Excercise 3.3: The act we act

Create a series of photographs or short filmed piece where you become someone else. This can follow Rosy Martin’s example and be someone who has shaped your sense of self, or it can be an invention. What is important is the transformation

Using my phone and an app I became a teenage girl with the click of a few buttons – I show the transformation by posting me – nearly 47 – and then a series of selfies taken in Snapchat. I have only used Snapchat filters  – nothing else beyond that.  The text I’ve used is lifted from the images I looked in my ‘research’ (Thanks to my son for his brilliant help with this, although he did also say “You’re actually spying on my friends, Mum!”)

Although there are signs of my age in them, mostly those signs have been bleached and filtered out by technology. If I were playing a teen on stage or in a film my age would show through makeup too as it has done in these pictures around my neck, and by my lips in the penultimate one. But perhaps the Snapchat filters has succeeded far beyond anything makeup alone could do – my boys were certainly quite taken aback by the impression. A middle-aged actor played a young Karen Blixen in a stage performance I went to see recently, and in fact, the youth was in her acting rather than any mask she put on – which wouldn’t have worked anyway for her as she had to switch to the older version constantly.

These apps make it very easy for anyone who wants to, to put on a digital mask. When you work with actual masks, one way of doing it is to put the mask on and then look in the mirror and allow what you see to transform your physicality. It’s very powerful and effective. Thinking about that and how people look at their digital masks makes me think about how we adjust our behaviour according to the proprietary masks we look at in our selfies online.

The code behind the app, driven by the motivation of the commercial network, is what shapes and dictates the ‘ideal’ for many young people nowadays.  I was worried that these pictures might have seemed judgemental but the truth is the culture we live in shapes all of us, which means although I am unlikely to post these images as renditions of self or signs of my own identity, the fact I am able to make them at all suggests the culture is in me and I am of it.





10 thoughts on “Excercise 3.3: The act we act

    • Well, I’m glad of that because Wendy asked me to play and so I have done. They are cute. They are playful. But they are also frightening, really, if you look at tham from a step back (so much is in life perhaps!). Pipilotto Rist talks about how she doesn’t want to dwell on the trauma of life but wants to be playful and show the beauty of existence and the wonder of life (or words to that effect) and I agree and want to do the same. But Grotowski, who I totally agree with and who echoes my thoughts, says there is no reason something can’t be tragic and humurous, or ugly and beautiful at the same time. I want to aim for that – work that contains a mulitude of things going on.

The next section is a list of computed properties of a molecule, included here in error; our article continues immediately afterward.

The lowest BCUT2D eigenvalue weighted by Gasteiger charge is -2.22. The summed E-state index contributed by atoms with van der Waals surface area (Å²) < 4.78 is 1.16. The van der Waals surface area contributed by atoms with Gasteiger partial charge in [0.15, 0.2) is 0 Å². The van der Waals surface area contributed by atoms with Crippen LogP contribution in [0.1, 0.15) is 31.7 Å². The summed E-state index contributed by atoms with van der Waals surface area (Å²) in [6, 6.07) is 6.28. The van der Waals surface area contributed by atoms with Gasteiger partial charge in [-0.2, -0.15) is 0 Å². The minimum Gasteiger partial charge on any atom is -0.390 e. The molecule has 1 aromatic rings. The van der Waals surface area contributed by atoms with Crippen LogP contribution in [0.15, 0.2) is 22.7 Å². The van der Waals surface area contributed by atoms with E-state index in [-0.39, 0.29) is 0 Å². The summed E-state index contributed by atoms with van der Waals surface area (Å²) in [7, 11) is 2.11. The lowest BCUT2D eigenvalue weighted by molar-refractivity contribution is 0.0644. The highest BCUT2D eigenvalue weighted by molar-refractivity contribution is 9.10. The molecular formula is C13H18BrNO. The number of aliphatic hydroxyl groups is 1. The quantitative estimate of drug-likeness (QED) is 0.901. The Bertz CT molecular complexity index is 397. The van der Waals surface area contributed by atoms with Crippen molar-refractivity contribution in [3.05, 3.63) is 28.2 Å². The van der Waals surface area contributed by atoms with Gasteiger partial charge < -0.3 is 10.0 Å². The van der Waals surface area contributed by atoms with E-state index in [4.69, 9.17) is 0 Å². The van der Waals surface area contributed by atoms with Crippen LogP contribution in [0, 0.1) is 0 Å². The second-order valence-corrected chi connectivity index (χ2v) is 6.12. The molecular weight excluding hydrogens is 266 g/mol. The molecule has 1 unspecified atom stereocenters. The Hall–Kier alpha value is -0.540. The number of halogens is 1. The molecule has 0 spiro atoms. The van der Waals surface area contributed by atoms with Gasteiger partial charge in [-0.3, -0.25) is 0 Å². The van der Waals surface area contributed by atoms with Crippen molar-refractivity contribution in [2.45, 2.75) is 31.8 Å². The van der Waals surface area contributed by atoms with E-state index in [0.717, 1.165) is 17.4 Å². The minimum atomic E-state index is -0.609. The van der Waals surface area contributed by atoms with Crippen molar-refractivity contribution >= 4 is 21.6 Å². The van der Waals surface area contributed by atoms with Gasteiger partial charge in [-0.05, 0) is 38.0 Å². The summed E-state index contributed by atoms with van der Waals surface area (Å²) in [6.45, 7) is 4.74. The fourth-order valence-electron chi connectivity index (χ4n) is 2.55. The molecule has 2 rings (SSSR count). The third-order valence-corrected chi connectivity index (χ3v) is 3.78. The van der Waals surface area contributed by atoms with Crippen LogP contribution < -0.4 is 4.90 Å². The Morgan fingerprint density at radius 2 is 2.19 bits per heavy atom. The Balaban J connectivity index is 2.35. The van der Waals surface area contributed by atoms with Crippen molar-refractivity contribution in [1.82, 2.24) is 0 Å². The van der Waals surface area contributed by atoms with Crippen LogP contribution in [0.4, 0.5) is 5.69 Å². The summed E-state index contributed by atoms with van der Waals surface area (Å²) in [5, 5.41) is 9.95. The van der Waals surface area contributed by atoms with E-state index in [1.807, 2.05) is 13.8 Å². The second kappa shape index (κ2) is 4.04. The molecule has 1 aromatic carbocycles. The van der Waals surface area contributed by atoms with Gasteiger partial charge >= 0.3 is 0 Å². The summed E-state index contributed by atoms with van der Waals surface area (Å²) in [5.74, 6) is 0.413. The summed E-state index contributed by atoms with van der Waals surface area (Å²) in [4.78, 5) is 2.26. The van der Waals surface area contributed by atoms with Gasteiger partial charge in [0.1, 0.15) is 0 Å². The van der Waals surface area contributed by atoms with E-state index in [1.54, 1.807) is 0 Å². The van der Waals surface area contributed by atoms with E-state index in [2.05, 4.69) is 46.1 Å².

1. Impressive results – but that what ones faces every day looking at FB and IG selfies – instant transformation for its effects. Makes me think how Greenberg described at this time ‘kitsch’ as copying effects. Also brings back my essay for UVC on Plato’s cave today where I looked at reality TV and the self (with some reference to Jung’s ‘persona’ and the mirror image). One question that worries me since is how we (ie the majority of viewers) view theses images and self images . Whether they see the illusion and can laugh or take it as reality and embodied. Fab to hear how you connect with Rist

    • I’d like to to read that essay – can you send me a link please. I love Plato’s cave. It’s so great. I keep thinking I should stop IG altogether. There is something super kitsch about the whole environement and I’m always torn by soemthing I read a couple of years ago regarding this. You post your piantings which somehow escape the trap of IG photos…The problem with IG stuff is also the sheer volume of meaningless pixels perhaps.
      And yes, re mirror image, that’s what I was saying about masks – we see the image and act accordingly. Catherine thought I looked cute and playful which is fine except when it comes at too big a cost, and it has done for many women – the need to be cute and diminished. Which is what angers me and many other women I know far more than unwanted hands on knees, which are irritating and intrusive and pathetic (I’m not referring to more serious transgressions and violations, although of course it is the thin edge of that), and of course, part of the problem but the reductionism is horredendous. Those filters amplify it all just when we thought we were moving forward. Mind you, I know boys and men in today’s society are just as beset by other odd weirdness.

  2. Sensible response. IG a separate world . Get into a habit of posting and giving me a break- repetition . Find it now more as a playground by itself . Kind of social logic . The issue is that it makes me at times guilty when ignoring it , addictive? Still need to digest out how to use what and when and for what. Thanks for reminding me of traps. Know some of them – sure not all. I have my own burden – in my ‘past life’ I didn’t want to constantly outperform expectations (a kind of man thing?) and wanted to fail and be vulnerable . Well, another story perhaps but life took its part of me. That’s why perhaps I returned after a long break a few years ago back to art . Need to find my in betweenness

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